(This is an assignment for my English course, module LAN3 – 6.7. It’s not one of the reports I need to put online, but since it’s a good summary on the horrible situation of the British badgers, I wanted to share it. It’s already graded by my tutor with an 8,0 and by Brian with a ‘very good’. I hope the British government will end this ridiculous cull soon and here’s why…)
Last summer, the British government decided to go through with the culling of badgers in two pilot areas in England, in order to try and prevent the spread of bovine tuberculosis (TB) in cattle. Farmers’ organisations and the government’s Department for Environment, Food and Rural Affairs (DEFRA) feel this cull is necessary to control the disease quickly and cost-effectively. Many others, including animal welfare organisations, oppose to the cull because they think it is inhumane and it won’t work.
Tuberculosis is an infectious disease which typically attacks the lungs. Both badgers and cattle can be carriers. Whilst it can be passed on to humans too, because of strict public health control measures it is not considered a significant risk. (source: Wikipedia). It is a huge problem for farmers though, who face the loss of cattle and income. Which is probably why most of them are happy with the government’s decision to get rid of 70% of the badger population, as they argue that badgers are to blame for the spread of the disease (source: brianmay.com).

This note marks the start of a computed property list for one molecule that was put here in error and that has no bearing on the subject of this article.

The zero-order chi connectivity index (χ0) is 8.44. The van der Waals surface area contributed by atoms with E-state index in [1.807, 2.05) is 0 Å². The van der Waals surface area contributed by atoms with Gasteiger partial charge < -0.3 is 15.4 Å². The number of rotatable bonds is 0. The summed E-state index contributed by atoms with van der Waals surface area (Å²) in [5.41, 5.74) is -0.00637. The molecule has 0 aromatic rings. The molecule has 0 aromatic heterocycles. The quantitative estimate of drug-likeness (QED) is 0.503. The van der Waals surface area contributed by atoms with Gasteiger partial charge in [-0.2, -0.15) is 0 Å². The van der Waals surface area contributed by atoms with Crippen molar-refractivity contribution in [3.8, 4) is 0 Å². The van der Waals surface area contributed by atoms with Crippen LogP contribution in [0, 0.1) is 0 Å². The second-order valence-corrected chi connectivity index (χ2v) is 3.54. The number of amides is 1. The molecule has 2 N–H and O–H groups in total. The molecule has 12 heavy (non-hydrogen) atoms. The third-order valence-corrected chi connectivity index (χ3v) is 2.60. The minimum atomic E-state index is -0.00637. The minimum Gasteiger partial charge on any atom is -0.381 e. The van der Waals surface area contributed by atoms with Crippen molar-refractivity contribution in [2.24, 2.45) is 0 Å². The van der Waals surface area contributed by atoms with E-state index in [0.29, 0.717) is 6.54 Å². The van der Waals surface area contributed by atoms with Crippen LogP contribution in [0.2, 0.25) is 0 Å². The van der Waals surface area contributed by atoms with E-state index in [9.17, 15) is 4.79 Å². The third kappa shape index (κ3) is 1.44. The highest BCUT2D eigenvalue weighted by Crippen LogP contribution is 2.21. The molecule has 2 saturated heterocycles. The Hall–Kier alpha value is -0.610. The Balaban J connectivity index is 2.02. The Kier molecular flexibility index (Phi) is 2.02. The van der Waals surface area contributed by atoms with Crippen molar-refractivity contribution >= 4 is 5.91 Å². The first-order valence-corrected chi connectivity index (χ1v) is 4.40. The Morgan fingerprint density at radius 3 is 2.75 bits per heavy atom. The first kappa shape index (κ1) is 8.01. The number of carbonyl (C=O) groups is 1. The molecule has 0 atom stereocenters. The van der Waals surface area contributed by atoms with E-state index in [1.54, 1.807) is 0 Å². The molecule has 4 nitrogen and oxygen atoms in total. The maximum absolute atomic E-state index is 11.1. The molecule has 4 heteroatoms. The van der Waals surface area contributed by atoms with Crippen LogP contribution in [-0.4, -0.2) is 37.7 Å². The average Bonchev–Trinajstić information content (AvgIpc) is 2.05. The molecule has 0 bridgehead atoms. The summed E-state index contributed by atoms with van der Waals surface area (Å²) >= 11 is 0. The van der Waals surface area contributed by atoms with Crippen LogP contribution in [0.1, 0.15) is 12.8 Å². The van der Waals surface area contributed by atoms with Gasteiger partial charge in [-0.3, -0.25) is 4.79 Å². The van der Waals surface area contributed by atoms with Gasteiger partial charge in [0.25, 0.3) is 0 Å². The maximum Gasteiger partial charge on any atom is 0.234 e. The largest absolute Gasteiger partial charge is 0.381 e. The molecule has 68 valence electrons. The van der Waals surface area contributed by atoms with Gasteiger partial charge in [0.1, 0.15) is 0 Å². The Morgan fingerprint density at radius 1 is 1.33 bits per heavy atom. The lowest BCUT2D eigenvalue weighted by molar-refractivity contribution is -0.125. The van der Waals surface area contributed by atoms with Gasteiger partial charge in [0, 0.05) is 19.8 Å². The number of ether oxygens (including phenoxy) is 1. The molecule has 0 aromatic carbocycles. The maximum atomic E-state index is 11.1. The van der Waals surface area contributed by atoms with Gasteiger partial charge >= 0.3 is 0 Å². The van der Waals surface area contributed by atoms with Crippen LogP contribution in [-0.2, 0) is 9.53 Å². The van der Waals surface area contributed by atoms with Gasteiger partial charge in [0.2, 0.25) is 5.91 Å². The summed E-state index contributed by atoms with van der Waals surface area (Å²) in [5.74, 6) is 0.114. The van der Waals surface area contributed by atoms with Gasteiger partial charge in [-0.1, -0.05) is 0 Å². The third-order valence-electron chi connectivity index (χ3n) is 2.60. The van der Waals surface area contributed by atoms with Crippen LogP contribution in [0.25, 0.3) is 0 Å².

Animal welfare organisations, including the Badger Trust and the Royal Society for the Prevention of Cruelty to Animals (RSPCA) say it is cruel and pointless to shoot these badgers. In order to make sure badgers can’t be blamed for the spread of TB, one would have to kill them all, even though it is proven that only a very small percentage of the badgers carry the disease (approximately 5%, according to the RSPCA). Of course, killing all of the badgers would also go against European laws – which protect the conservation of biodiversity.
Personally I am convinced that the animal welfare organisations make the strongest case. I learned about this tragic situation through a friend; Queen’s guitarist and astrophysicist Dr Brian May. Who in this case just happened to be the guy who started the petition to persuade the government not to go through with the cull. The petition was signed by 303,929 British citizens, which makes it the most signed petition ever.
I understand why the government wants to do something and I can even see why some might say I’m just following a rock star. However, those who oppose the cull have something more significant on their side: science. Lord John Krebs, a renowned English zoologist, says scientific reviews show that this cull would lead to a 12-16 % reduction of TB in cattle. Lord Krebs: “So you leave 85% of the problem still there, having gone to a huge amount of trouble to kill a huge number of badgers. It doesn’t seem to be an effective way of controlling the disease.”
Isn’t there another solution? Yes: we can vaccinate our wildlife. Note that vaccinating cattle is more difficult, as a vaccinated animal would fail the TB test, which is required by European law. Better tests are also on the way though. Meanwhile, if you catch a badger to shoot it, you might as well give it an injection instead. This is how the situation is currently handled in Wales. We can only speculate why it isn’t carried out elsewhere, which I suspect has to do with the costs of it. However, I think it is irresponsible and unwise to ignore the fact that culling won’t work, which effectively means that it will cost more in the long run too.
Hanny van Arkel